Children teach valuable life lessons


After experience working as a day-camp counselor, columnist Noah urges adults to take lessons from children on living life.

By Noah Nelson, Columnist

Famous children’s writer Theodor Seuss Geisel, better known as Dr. Seuss, once said, “adults are just outdated children.” This statement stands true in so many ways.

For the past six summers, I have worked as a day-camp counselor at a local park district back home. Each day, campers — ages five to eleven years old — and counselors take part in a various activities like swimming, hiking and playing kickball. Each day comes with a brand new adventure.

Though many people refuse to work with children, everyone should do it at least once because of the countless life lessons it will teach that will carry on into adulthood.

Firstly, working with children teaches the valuable lesson of patience. Sometimes children know how to push your buttons and drive you over the edge. Patience will come in handy down the line when a boss or anyone else tries to send you to the point of no return.

Secondly, at such a young age, children do not stress or care much about anything — except for maybe how much money the Tooth Fairy will bring or whether or not their parents will buy them ice cream. Yes, adults should care about their job, family and any other life responsibilities. But if they take after children and just let go of worries, life will become more pleasurable.

A third lesson: Adults should be more like children and just be happy with who they are. At day camp, campers make crafts periodically throughout the summer. They let their creative juices run wild. They all think they are Vincent van Gogh and do not mind what anyone else thinks. Often, adults need the approval of others before they’re satisfied.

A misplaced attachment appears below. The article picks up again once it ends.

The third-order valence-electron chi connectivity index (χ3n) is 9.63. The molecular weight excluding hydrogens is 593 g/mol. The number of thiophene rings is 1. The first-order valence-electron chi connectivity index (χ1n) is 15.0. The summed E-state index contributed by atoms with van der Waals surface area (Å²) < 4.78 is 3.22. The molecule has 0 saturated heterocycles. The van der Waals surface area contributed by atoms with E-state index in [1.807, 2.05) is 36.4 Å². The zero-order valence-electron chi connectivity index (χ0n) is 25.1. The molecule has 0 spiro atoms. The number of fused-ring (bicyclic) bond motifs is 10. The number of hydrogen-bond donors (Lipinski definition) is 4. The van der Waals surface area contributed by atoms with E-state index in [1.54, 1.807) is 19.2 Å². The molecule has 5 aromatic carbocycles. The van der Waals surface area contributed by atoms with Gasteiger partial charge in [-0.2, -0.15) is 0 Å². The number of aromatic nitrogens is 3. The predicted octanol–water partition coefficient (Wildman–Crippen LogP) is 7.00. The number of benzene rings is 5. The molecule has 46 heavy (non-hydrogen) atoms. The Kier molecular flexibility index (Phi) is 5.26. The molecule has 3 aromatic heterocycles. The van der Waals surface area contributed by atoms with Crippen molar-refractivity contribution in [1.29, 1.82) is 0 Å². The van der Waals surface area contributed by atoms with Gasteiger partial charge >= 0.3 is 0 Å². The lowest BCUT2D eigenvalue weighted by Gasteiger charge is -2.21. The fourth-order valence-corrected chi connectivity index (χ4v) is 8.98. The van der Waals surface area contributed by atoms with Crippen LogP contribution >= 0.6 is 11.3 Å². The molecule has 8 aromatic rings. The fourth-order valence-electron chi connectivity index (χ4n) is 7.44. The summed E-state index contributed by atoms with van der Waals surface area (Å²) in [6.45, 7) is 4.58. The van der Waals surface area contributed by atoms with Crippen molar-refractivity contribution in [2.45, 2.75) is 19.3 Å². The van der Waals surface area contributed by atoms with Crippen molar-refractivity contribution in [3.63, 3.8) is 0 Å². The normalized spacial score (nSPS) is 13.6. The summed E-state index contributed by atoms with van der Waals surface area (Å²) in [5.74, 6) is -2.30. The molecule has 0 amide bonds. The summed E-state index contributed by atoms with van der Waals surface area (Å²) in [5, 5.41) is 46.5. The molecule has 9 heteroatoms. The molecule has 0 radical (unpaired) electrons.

Yet another thing can be learned through a child’s sense of adventure. No matter what kind of activity they take part in, every camper is ready for a new adventure. They take life by the horns and live it to the fullest. Adults should be more like children in this sense because as people grow older, they will look back and regret all of the wonderful adventures they missed out on.

Last but not least, working with children teaches the valuable lesson of leadership. Like running a business, a school or even an entire country, a counselor must make sure each camper does everything they are suppose to while also enjoying what they do. If one can lead fifty children every day, then someone can run something much bigger in the future, like a business.

Growing up can be difficult. All of the responsibilities adults have to take care of on a daily basis can suck the life out of someone. Dr. Seuss was right. Adults are outdated children. Working with children is one of the best experiences anyone can have, and it will help out in life in the long run.

Noah is a sophomore in LAS.

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